Even the 125mph design speeds of 40 years ago are no longer considered ‘high speed’ in the modern sense of the word. Rail industry experts contend that building a high speed route is actually cheaper than increasing capacity through widening to an equivalent four-track conventional railway that would offer a similar capacity increase.
It may seem counter-intuitive, but the biggest benefits of HS2 aren’t actually on HS2 itself – they arise from what we can do with the released freed capacity and alleviated bottlenecks on the lines we currently have.
That freed capacity can be filled with more local and semi-fast regional services – so Poynton, Bramhall and Prestbury could have a far better service because the capacity-gobbling express trains have been moved to their own, dedicated lines. Freeing up capacity not just on the lines into Manchester Piccadilly but also at Piccadilly station itself, by moving HS2 services to their own station, also allows service patterns to be rethought – both passenger and freight. The Midlands region is leading the way on this, for example with proposals for enhanced Nottingham-Birmingham services using HS2 tracks.
Treasury short-term thinking
Cancelling the eastern leg of HS2 to Leeds has been condemned by rail industry commentators as “political spinelessness” and “chronic Treasury short-termism”: the original plan for HS2 would have relieved the southern ends of the East Coast, West Coast and Midland Main Lines – three lines for the price of one. The current plan to just build the London-Manchester section is great for us in the North West today but the tens of millions of people who will join the electoral register in future will despair at the short-sightedness of this decision when we still need extra rail capacity 30 years from now.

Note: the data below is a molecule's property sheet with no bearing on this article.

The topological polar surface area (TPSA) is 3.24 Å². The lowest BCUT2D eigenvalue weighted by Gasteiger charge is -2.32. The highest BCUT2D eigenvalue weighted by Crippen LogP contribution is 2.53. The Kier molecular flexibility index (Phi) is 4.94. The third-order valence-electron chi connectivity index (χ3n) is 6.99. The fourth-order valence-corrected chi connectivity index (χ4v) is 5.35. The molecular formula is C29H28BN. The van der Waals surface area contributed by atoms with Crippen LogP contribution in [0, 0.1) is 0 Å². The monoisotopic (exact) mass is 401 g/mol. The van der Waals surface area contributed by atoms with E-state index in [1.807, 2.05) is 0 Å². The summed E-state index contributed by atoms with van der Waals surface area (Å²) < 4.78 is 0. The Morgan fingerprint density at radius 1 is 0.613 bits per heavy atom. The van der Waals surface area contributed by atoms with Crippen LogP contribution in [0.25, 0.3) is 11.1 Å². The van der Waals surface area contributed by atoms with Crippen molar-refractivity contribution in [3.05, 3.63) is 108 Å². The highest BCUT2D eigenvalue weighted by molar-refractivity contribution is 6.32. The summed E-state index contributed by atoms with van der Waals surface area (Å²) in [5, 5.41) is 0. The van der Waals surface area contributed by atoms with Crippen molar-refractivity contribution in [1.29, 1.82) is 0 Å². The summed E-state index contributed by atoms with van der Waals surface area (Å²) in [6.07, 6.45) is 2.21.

We unfortunately have a government that is determined, for the sake of its own political ideology, to treat the nation’s finances as if it were a household, and obsesses over the national debt when this is in no way necessary. HS2 represents the kind of ‘levelling up’ that the North so badly needs with improved transport links opening up access to jobs and leisure opportunities and the benefits should not just be restricted to the North West. The proposed Integrated Rail Plan is no solution to the North’s transport problems and I shall be discussing this in a future article for North West Bylines.
To summarise, the full HS2 network would be hugely beneficial to the north’s transport scene offering masses of extra capacity to run more passenger and freight trains. For the sake of balance, in my next piece on the subject of HS2 I will address some of the arguments that have been put forward against the rail plans.